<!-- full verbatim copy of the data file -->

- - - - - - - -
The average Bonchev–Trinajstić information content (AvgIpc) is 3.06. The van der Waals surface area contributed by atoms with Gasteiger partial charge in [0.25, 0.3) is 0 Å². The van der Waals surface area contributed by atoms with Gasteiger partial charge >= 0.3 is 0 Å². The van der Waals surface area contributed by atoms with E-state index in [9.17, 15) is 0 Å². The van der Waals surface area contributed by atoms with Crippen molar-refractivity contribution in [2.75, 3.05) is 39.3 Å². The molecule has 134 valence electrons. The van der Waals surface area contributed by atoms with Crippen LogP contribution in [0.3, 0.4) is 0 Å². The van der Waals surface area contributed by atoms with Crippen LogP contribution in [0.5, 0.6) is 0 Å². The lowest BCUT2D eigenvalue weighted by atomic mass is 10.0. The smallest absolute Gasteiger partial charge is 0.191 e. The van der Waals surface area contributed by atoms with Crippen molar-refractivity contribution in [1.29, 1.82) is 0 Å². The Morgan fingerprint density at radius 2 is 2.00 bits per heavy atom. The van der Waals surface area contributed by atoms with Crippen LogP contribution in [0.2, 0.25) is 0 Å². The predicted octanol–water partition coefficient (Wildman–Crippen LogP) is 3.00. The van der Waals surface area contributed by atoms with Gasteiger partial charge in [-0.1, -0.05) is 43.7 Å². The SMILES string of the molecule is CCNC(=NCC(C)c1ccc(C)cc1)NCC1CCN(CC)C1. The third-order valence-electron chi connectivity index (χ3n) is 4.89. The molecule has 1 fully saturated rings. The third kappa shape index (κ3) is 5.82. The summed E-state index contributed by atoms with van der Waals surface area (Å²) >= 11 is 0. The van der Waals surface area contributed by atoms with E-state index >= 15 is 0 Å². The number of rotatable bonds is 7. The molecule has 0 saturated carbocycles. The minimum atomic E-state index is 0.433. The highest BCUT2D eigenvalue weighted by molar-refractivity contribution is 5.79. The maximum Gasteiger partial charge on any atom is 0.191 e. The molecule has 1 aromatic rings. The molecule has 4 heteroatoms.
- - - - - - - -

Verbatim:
The average Bonchev–Trinajstić information content (AvgIpc) is 3.06. The van der Waals surface area contributed by atoms with Gasteiger partial charge in [0.25, 0.3) is 0 Å². The van der Waals surface area contributed by atoms with Gasteiger partial charge >= 0.3 is 0 Å². The van der Waals surface area contributed by atoms with E-state index in [9.17, 15) is 0 Å². The van der Waals surface area contributed by atoms with Crippen molar-refractivity contribution in [2.75, 3.05) is 39.3 Å². The molecule has 134 valence electrons. The van der Waals surface area contributed by atoms with Crippen LogP contribution in [0.3, 0.4) is 0 Å². The van der Waals surface area contributed by atoms with Crippen LogP contribution in [0.5, 0.6) is 0 Å². The lowest BCUT2D eigenvalue weighted by atomic mass is 10.0. The smallest absolute Gasteiger partial charge is 0.191 e. The van der Waals surface area contributed by atoms with Crippen molar-refractivity contribution in [1.29, 1.82) is 0 Å². The Morgan fingerprint density at radius 2 is 2.00 bits per heavy atom. The van der Waals surface area contributed by atoms with Crippen LogP contribution in [0.2, 0.25) is 0 Å². The predicted octanol–water partition coefficient (Wildman–Crippen LogP) is 3.00. The van der Waals surface area contributed by atoms with Gasteiger partial charge in [-0.1, -0.05) is 43.7 Å². The SMILES string of the molecule is CCNC(=NCC(C)c1ccc(C)cc1)NCC1CCN(CC)C1. The third-order valence-electron chi connectivity index (χ3n) is 4.89. The molecule has 1 fully saturated rings. The third kappa shape index (κ3) is 5.82. The summed E-state index contributed by atoms with van der Waals surface area (Å²) >= 11 is 0. The van der Waals surface area contributed by atoms with E-state index >= 15 is 0 Å². The number of rotatable bonds is 7. The molecule has 0 saturated carbocycles. The minimum atomic E-state index is 0.433. The highest BCUT2D eigenvalue weighted by molar-refractivity contribution is 5.79. The maximum Gasteiger partial charge on any atom is 0.191 e. The molecule has 1 aromatic rings. The molecule has 4 heteroatoms.